In an August 17, 2007 decision1, the Canadian Human Rights Tribunal (hereinafter the "C.H.R.T.") dismissed complaints by two Air Canada pilots who were forced to retire at age 60 pursuant to the mandatory retirement provisions of the Air Canada pilots’ pension plan, which had been incorporated in the collective agreement signed between Air Canada and the union representing the Air Canada pilots.
The C.H.R.T. found that the fact the complainants’ employment had been terminated solely due to the mandatory retirement policy constituted prima facie evidence of the existence of the practice of age-related discrimination in violation of Sections 7, 9 and 10 of the Canadian Human Rights Act2 (hereinafter the "C.H.R.A.").
Pursuant to those sections, on a prohibited ground of discrimination it is a discriminatory practice:
- to directly or indirectly refuse to employ or continue to employ any individual3;
- for an employee organization to take steps that would deprive a member of employment or advancement opportunities or limit his employment opportunities or otherwise adversely affect his status4; and
- for an employer, employee organization or employer organization to enter into an agreement affecting any aspect of employment that tends to deprive an individual of any employment or advancement5.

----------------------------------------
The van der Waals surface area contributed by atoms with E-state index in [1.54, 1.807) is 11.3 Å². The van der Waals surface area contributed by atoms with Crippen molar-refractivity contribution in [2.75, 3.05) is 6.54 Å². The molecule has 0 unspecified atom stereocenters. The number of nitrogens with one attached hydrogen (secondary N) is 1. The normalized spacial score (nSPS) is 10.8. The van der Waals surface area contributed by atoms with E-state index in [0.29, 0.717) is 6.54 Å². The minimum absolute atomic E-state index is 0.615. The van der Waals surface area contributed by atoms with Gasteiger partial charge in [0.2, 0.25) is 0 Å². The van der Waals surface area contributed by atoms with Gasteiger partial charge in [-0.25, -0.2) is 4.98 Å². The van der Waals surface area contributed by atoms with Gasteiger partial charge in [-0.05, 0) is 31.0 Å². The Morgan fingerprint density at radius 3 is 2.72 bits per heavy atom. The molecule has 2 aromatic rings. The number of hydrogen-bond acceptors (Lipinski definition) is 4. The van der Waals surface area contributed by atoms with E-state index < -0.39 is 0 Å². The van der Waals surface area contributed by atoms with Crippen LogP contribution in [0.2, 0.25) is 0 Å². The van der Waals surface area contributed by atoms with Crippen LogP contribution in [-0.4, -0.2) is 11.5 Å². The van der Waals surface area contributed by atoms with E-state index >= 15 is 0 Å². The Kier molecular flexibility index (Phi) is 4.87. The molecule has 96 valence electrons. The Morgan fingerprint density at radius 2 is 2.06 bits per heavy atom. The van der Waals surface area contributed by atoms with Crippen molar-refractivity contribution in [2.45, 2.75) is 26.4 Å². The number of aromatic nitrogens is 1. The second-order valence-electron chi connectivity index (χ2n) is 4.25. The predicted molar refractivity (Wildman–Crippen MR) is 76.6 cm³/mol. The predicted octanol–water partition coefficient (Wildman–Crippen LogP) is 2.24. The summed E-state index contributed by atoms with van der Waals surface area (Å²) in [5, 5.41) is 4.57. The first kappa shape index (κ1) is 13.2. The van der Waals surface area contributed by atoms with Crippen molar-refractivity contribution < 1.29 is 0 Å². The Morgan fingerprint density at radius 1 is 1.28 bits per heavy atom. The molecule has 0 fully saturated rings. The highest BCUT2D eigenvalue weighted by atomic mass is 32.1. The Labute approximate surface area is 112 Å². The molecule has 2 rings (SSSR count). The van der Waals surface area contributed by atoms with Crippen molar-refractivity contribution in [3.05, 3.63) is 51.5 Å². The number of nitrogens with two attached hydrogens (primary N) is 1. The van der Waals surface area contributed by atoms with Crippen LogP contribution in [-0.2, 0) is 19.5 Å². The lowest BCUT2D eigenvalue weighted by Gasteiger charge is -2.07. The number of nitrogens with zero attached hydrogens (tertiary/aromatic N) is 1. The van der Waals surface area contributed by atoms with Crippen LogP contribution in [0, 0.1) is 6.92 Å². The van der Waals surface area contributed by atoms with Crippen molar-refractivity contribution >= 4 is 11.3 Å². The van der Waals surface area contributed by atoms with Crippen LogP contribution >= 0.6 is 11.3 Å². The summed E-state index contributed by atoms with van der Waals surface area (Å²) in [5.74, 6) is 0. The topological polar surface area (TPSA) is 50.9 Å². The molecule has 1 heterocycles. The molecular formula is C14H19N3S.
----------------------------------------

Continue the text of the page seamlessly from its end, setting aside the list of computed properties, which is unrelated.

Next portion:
Age is one of the prohibited grounds mentioned in Section 3 of the C.H.R.A.
In defence, the employer raised Section 15 (1) (c) of the C.H.R.A., which states that it is not a discriminatory practice if "an individual’s employment is terminated because that individual has reached the normal age of retirement for employees working in positions similar to the position of that individual".
The C.H.R.T. found that the onus was on the employer to prove the normal retirement age for an appropriate comparator group. The C.H.R.T. found the appropriate comparator group to be the pilots who make routine international flights for major international airlines. According to the evidence adduced, it was shown that 60 was the mandatory retirement age in effect for pilots with such major airlines.
Moreover, the C.H.R.T. found that Section 15 (1) (c) C.H.R.A. does not contravene Section 15 of the Canadian Charter of Rights and Freedoms6, which states that a statute cannot discriminate based, among other things, on age. This is the first decision in which the C.H.R.T. has ruled on the constitutionality of Section 15(1)(c) C.H.R.A.